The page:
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Barcelona is the capital of Catalonia as well as Spain’s second largest city. Dominated by Montjuic, Vallvidrera and the Tibidabo Hills, sophisticated Barcelona is rich in ancient and modern architectural and artistic treasures. Many talented artists, sculptors and architects lived here, including Picasso, Miró, Mares and Barcelona’s best-known architect, Antonio Gaudí.
Barcelona’s beginnings as a major port can be found already in Roman times. However, the most significant period was during the Middle Ages when the city's wealth equaled that of the whole Catalunya province. Splendid buildings from the Middle Ages and a unique ambiance still make Barcelona one of the most attractive cities in Europe, drawing scores of visitors to see and enjoy the sights. In addition to its medieval setting and narrow streets of the Gothic Quarter, there are magnificent avenues through the modern part of the city, which are particularly noted for their landmark buildings of Gaudí’s design.
Spain’s third-largest city is a mixture of old and new with a magical old quarter, a futuristic City of Arts and Sciences and wide sandy beaches. With dynamic museums, a flourishing restaurant scene, lively nightlife, great shops and miles of beach, Valencia is bursting with Mediterranean exuberance. Influences now range from Moorish to modern, yet some things in Valencia, like a perfect pan of paella,remain thankfully unchanged.
If you want a taste of all Valencia has to offer - the fresh seafood, mountain herbs, field-grown grains - you've got to try the local paella. Although there are many varieties of this rice dish, the Valencian paella is usually made with only the freshest ingredients in a cast-iron pan over a wood fire. Satisfy your thirst with a taste of horchata, a popular tiger nut drink found at any of the local bars surrounding the cathedrals. Rice dishes are a sought after main course at the Malvarrosa Beach restaurants, particularly La Rosa.
Palma de Mallorca, Spain
Palma de Mallorca, a major port city on the island of Mallorca and the capital of Spain's Balearic Islands, is a delightful cross between the Arabian Nights and the Renaissance, reflecting its checkered past of African and European control. It is the largest city on Mallorca, home to about 300,000 people -- a big, bustling place, with most of the tourist action in the old part of town around the Cathedral. The architecture of this ancient Mediterranean port blends Gothic, Moorish and Renaissance styles. Palma's winding streets make way to grand churches, yacht harbors, beaches, fountains and old castles. Because there is so much history, so close together, it's a perfect port to explore on foot. The snaky, narrow streets hold many surprises -- including the occasional dead end (beware of the passages around the Cathedral … you truly cannot get from here to there!).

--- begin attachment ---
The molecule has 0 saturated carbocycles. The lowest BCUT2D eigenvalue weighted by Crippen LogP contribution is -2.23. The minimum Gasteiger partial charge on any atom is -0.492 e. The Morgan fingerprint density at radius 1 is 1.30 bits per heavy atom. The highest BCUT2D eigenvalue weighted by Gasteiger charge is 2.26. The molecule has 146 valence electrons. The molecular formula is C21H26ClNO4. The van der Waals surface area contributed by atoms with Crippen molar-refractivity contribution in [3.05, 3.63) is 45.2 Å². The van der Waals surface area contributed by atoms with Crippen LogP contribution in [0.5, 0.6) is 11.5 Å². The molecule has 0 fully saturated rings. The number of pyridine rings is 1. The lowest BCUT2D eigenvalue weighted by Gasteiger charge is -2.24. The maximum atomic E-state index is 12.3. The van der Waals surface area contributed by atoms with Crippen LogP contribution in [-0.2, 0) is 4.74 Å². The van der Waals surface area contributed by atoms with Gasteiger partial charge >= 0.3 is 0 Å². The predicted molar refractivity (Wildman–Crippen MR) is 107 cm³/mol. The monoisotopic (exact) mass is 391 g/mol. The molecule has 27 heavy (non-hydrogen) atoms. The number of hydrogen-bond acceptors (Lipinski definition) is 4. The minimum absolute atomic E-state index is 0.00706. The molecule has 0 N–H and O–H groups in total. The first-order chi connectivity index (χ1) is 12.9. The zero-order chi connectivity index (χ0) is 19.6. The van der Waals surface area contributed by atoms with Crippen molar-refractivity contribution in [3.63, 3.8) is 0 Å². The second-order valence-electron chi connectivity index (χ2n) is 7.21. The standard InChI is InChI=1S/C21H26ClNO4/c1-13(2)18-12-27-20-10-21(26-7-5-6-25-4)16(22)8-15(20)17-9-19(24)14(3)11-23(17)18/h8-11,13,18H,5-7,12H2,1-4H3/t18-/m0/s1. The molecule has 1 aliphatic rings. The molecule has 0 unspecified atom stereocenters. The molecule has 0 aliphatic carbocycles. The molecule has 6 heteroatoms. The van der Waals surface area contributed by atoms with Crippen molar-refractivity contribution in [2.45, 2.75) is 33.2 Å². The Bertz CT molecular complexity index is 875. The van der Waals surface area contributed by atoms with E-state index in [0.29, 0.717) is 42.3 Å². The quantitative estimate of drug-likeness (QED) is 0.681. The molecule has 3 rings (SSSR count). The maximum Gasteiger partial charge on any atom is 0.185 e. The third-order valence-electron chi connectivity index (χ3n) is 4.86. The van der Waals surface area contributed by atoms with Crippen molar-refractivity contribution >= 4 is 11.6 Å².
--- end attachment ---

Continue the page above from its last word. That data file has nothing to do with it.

This sun-kissed port is also an outdoors city in-season, with much pedestrian traffic and the opportunity to eat or relax outside in a myriad of settings -- some free (parks and boulevards), and some in conjunction with visits to museums and historical sites (always look for interior courtyards, extra features of older buildings). For sun worshippers, the beaches are close by and the water is wonderfully clear.
The island of Malta is accurately described as one big open air museum, with stunning architecture, ancient watchtowers and historic villages to explore, and activities ranging from cycling and walking to some of the
finest scuba diving in the Mediterranean. The UNESCO-protected port of Valletta is compact, which makes it ideal to explore on foot, and there are plenty of cafes and restaurants that offer refreshments and a bit of shade.
Maltese food is rustic, based on seasonal produce and the fishermen's catch. Pastry is commonly used to encase vegetables, cheese, fish, meat, rice and pasta, producing tasty and filling dishes. Try the stronger taste of Lampuki pie - filleted dorado mixed with spinach, cauliflower, olives and capers in a shortcrust pastry. It has an unusual and delicious flavor. Spinach and anchovy pies have a distinctive taste and are very popular, as is timpana, an everyday concoction of pasta in meat sauce topped with a layer of pastry. Rabbit is the most popular dish in Malta, usually served stewed or fried in wine and garlic.
Palermo (Sicily), Italy
Drenched in sunshine all year round, in a natural harbor, nestled comfortably into the coastline of the Conca d'Oro ("Golden Valley" or "horn of plenty") surrounded in verdant scenery and cocooned in mountains culminating in the peak of Mount Pellegrino (the Pilgrim Mountain) lies the stupendous city of Palermo. It was once completely cultivated into citrus groves, and plantations, but with urban growth and development, many sadly have disappeared. Notwithstanding, Palermo is renowned for its marvellous lemons and oranges.